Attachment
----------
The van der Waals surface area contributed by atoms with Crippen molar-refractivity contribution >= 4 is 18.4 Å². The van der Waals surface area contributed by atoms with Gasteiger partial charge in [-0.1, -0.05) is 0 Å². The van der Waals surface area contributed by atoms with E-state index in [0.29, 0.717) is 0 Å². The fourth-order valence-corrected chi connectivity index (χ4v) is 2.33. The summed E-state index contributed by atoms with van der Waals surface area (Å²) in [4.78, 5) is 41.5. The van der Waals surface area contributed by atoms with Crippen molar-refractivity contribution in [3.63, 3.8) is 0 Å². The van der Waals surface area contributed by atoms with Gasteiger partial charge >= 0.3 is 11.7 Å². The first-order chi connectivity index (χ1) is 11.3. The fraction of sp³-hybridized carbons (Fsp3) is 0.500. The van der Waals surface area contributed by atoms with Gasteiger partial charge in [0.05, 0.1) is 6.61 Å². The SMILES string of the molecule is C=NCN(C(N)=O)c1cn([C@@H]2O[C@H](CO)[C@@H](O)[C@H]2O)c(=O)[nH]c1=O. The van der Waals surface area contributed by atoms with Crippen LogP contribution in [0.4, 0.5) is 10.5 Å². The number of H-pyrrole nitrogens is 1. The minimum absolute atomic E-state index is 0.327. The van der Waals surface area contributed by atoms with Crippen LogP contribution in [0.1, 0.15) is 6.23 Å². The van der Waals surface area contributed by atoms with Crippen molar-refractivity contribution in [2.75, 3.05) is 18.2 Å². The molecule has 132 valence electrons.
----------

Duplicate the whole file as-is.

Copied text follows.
The van der Waals surface area contributed by atoms with Crippen molar-refractivity contribution >= 4 is 18.4 Å². The van der Waals surface area contributed by atoms with Gasteiger partial charge in [-0.1, -0.05) is 0 Å². The van der Waals surface area contributed by atoms with E-state index in [0.29, 0.717) is 0 Å². The fourth-order valence-corrected chi connectivity index (χ4v) is 2.33. The summed E-state index contributed by atoms with van der Waals surface area (Å²) in [4.78, 5) is 41.5. The van der Waals surface area contributed by atoms with Crippen molar-refractivity contribution in [3.63, 3.8) is 0 Å². The van der Waals surface area contributed by atoms with Gasteiger partial charge >= 0.3 is 11.7 Å². The first-order chi connectivity index (χ1) is 11.3. The fraction of sp³-hybridized carbons (Fsp3) is 0.500. The van der Waals surface area contributed by atoms with Gasteiger partial charge in [0.05, 0.1) is 6.61 Å². The SMILES string of the molecule is C=NCN(C(N)=O)c1cn([C@@H]2O[C@H](CO)[C@@H](O)[C@H]2O)c(=O)[nH]c1=O. The van der Waals surface area contributed by atoms with Crippen LogP contribution in [0.4, 0.5) is 10.5 Å². The number of H-pyrrole nitrogens is 1. The minimum absolute atomic E-state index is 0.327. The van der Waals surface area contributed by atoms with Crippen LogP contribution in [0.1, 0.15) is 6.23 Å². The van der Waals surface area contributed by atoms with Crippen molar-refractivity contribution in [2.75, 3.05) is 18.2 Å². The molecule has 132 valence electrons.